What is Mindfulness?
Mindfulness is the practice of purposefully paying attention to your life experiences (Internal & external), with kindness and curiosity, here and now without judgement.
Introduced into medicine thirty years ago Dr. Jon Kabat-Zinn, Professor of Medicine Emeritus at the University of Massachusetts Medical Center, mindfulness has become a successful mainstream influence in medicine, psychology, corporate environments, and now education.
According to Richard David, PhD founder of the Center for Healthy Minds at the University of Wisconsin, scientific research has proven that practicing Mindfulness can lower the stress hormone cortisol and reduce stress and anxiety, and improve sleep. Individuals, who practice mindfulness has shown to have better emotional balance and general overall wellbeing and greater satisfaction in life,
Article by Richard Davidson, PhD Why Well Being is a Skill?
Mindfulness supports the social emotional goals in many schools. Research in neuroscience has shown many benefits.
• Improved focus and concentration
• Fosters a Greater sense of calm
• Reduced stress and anxiety
• Equips Students with Skills and Techniques to Respond to Difficult Emotions
• Increases empathy and understanding of others
• Develops Healthy and Effective Conflict Resolution Skills
“You can’t stop the waves, but you can learn to surf.”
Awareness. Breath. Center.
Attention to A-B- C allows one to enter a state of mindfulness which ultimately opens awareness and liberates the mind.
Some have described meditation as a way to stop thinking without falling asleep. That is partially true; the aim in meditation is not to stop the thought process but rather to observe our thoughts without getting swept away with emotional attachment and judgement. By practicing this we are able to bring better clarity and attentiveness to being fully present.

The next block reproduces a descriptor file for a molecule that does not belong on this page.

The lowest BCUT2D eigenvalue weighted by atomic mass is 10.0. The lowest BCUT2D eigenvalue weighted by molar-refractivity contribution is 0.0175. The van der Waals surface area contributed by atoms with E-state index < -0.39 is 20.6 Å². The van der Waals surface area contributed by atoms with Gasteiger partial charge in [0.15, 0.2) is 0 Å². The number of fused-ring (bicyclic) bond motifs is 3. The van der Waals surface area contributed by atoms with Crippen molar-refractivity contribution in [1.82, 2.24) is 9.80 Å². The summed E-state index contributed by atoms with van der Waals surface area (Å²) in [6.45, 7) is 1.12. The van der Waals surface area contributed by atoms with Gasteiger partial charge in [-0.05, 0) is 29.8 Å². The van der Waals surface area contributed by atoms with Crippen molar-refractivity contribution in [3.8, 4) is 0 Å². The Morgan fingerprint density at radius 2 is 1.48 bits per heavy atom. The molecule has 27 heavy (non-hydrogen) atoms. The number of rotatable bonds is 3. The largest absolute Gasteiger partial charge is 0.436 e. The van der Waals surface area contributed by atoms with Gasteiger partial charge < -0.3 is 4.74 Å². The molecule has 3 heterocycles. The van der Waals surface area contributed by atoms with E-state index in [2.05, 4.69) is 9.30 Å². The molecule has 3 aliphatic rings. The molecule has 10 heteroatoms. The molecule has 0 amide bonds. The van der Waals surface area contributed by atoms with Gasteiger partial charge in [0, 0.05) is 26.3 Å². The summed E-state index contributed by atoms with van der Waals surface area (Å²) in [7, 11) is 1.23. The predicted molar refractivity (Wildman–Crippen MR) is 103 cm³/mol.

It is then when we are fully present and immersed with all our sensations we can engage in whatever activity with greater focus and skill. Mindfulness will not be the panacea to all problems and stressors in life, but it is a skill that one can practice to help ride the waves of life and build resiliency to deepen and experience the greater joy of what life has to offer.
Entering a state of A-B-C one can shift the attention from thoughts that are emotionally dominating.
One should remember that thoughts are not real! We tend to live in a state of “If only” and “What if?” This thought pattern can conjure up the body to believe it is under great threat, hence triggering the amygdala the part of the brain that signals “Fight, flight or freeze”. When this happens the body reacts as if it is under attack and one can experience heightened anxiety with sensations of heart palpitations’, shortness of breath, sweaty palms, this experience is often referred to as a panic attack. Mindfulness and breathing techniques can counter the experience bring the mind and body to a calmer state of being.
“I’ve been through some terrible things in my life, some of which actually happened.”
Bring Awareness to the present experience: observe the sensory experiences of sights, sounds, touches, smell, taste etc. (Without having judgement.)
The rhythm of your Breath and the sensation of the feeling of our breath coming into and leaving our body. Focus on the breath is essential to finding your anchor which enables you to developing your awareness and mindfulness practice.
Breathe in such a way that your inhalation and exhalation are the same duration; for example count 1-2-3-4 in your mind while inhaling and 1-2-3-4 while exhaling.
At the same time, imagine or sense that you’re breathing in and out of your heart.
Simultaneously meditate on a heartfelt emotion such as gratitude or love.
This breathing technique will help calm the sympathetic nervous system and stimulate the parasympathetic nervous system into a state of calm.
Center and “Check In”
Examine your internal landscape and emotional state of mind. Are your thoughts heavy and overwhelming, fleeting and light? Choose to either stay in this experience or move on.
“Before stimulus and response there is a space. In that space is the power to choose our response. In our response lies our growth and our freedom.”